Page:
FIG. 7 is a perspective view once again, of a portion of the preferred embodiment showing the face of a plurality of adjacent springs arranged to provide pressure against the plush;
FIG. 8 is a perspective view of a portion of the apparatus once again of the preferred embodiment, this especially being the assembly holding the plush and the plurality of springs to provide the pressure behind the plush;
FIG. 9 is again a perspective view also of the preferred embodiment showing rather in large detail, the channelling used in a preferred arrangement in relation to the plush fibres;
FIG. 10 is an exploded view showing the various portions making up most of the preferred embodiment;
FIG. 11 shows in cross-section and in elevation a portion of the means for providing pressure according to a second preferred embodiment, especially showing the manner in which the pressure will be generally equal even though the plate will have significantly differing thickness portions;
FIG. 12 is a cross-sectional elevation showing in full detail the arrangement, the detail of which is shown in FIG. 11 and especially showing means to provide the head of fluid necessary to provide the additional fluid pressure to effect the upward pressure necessary to provide pressure by the plush against the plate;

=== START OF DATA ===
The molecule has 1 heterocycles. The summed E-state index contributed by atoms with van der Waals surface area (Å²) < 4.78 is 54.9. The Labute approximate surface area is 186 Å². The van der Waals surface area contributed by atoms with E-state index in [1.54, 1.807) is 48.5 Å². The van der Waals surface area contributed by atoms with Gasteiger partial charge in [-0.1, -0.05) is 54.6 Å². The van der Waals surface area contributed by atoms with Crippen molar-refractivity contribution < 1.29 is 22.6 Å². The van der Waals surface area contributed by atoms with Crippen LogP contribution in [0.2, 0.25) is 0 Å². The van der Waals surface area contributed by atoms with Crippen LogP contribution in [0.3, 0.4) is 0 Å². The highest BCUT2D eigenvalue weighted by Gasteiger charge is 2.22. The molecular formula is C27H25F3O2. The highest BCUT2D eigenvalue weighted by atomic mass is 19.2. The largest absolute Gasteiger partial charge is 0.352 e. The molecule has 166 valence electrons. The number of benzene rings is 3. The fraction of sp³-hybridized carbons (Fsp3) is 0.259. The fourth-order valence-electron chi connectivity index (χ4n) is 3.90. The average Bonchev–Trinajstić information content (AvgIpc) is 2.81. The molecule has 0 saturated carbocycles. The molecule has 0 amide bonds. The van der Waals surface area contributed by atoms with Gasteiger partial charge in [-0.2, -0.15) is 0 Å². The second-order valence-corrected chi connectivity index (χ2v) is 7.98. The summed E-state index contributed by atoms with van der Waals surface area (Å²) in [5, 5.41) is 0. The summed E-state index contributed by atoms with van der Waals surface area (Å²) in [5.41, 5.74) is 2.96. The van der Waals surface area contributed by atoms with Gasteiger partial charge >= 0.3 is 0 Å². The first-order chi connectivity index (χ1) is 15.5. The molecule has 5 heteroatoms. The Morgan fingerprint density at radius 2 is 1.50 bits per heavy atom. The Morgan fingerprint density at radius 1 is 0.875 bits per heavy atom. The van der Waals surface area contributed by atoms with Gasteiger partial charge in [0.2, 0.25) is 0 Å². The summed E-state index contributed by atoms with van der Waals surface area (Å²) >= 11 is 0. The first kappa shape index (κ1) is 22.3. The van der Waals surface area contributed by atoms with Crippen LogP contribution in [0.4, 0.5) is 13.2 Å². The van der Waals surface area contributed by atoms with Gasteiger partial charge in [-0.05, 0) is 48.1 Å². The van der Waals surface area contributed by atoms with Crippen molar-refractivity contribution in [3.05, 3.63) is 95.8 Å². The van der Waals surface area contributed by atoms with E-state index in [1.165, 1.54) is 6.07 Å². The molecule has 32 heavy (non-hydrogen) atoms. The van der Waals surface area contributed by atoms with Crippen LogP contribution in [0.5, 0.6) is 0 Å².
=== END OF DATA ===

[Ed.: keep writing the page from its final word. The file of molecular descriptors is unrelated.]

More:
FIG. 13 is a side elevation of an arrangement shown generally schematically, this third preferred embodiment showing an arrangement in which there is an enclosed sac of fluid which is arranged to act to distribute pressure uniformly behind the plush, and the pressure applied to the sac is offered by resilient spring means acting through a plate; and
FIG. 14 is a side elevation showing in more detail an upper trip valve and a lower trip valve arrangement controlling the operation of supply of air pressure for lifting and lowering of the plate holder through the operational cycle, this of course being according to the first preferred embodiment.
Now referring in detail to the drawings, and especially the first preferred embodiment, there is a housing 1 which includes feet 2 and 3 adapted to provide stable support for the housing 1 in the apparent vertical position as shown.
Within the housing is a centrally located pneumatically operable ram 4 which has a cylinder 5 supported at a lower end to a frame 6 of the housing and which has the supply of hydraulic fluid connected by a conduit 7 through control valve 8.
Control valve 8 is a three-way valve having three positions one being a wash out position, a second being a raised position and a third being a release position.